• Hugh Glass Memorial

    Lemmon, SD, USA .

    THE SOUTH DAKOTA WILDERNESS IN the early 1800’s was a dangerous place for the countless rugged trappers and adventurers who trekked hundreds of miles away from civilization to reap nature’s spoils, but none of these intrepid explorers likely faced these perils as up close and personal as Hugh Glass who was left for dead after a bear attack hundreds of miles from any settlement and lived.

    While scouting a hunt during an 1823 trapping expedition, Glass stumbled upon a mother bear and her cubs. Before he could fire his gun, the bear began mauling the man with her massive claws. Despite his increasingly severe injuries, Glass drew his knife and fought back, and with the help of some of his fellow explorers was able to kill the beast. Unfortunately for Glass it was seemingly too late as he lost consciousness from the severe wounds he had received.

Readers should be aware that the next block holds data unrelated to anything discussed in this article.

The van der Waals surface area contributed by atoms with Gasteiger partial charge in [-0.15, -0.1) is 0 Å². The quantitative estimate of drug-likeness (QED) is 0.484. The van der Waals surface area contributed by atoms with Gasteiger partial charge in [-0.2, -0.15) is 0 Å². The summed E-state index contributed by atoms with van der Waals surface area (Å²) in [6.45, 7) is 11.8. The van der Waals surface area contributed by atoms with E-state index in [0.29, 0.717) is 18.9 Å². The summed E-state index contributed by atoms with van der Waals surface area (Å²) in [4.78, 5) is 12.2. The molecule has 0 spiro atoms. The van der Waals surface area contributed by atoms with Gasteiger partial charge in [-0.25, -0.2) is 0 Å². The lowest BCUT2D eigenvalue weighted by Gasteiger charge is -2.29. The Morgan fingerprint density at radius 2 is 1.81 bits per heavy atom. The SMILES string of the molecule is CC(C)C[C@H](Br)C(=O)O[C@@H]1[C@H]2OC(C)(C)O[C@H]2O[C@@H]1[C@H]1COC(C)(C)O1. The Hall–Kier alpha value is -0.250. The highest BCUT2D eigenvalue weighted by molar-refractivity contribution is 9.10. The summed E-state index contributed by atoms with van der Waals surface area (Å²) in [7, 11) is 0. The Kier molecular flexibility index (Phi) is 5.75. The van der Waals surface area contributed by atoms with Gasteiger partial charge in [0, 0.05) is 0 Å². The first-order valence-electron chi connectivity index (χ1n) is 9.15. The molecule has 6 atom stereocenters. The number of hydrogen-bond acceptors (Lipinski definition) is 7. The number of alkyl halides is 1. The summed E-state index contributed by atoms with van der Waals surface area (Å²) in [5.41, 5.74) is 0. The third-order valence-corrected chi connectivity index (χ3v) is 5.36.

Two members from the expedition were tasked to staying with Glass while the rest moved on, but shortly after the larger group left the two watchers took Glass’ weapons and gear and left the wounded man for dead. When Glass finally awoke, he was alone, unarmed, and utterly lost, left with a broken leg and life-threatening gashes all over his body. Despite this, he set his broken leg and began to crawl towards Fort Kiowa, almost 200 miles away.

    As he traveled Glass’ wounds began to rot and fester so he famously laid down on a rotting log and let maggots feast on the necrotized flesh, likely saving his own life. As he traveled he survived off of vegetation and at one point the carcass of a downed buffalo. Eventually he was helped by a group of friendly natives who tended his wounds and sent him on his way with a bit of equipment.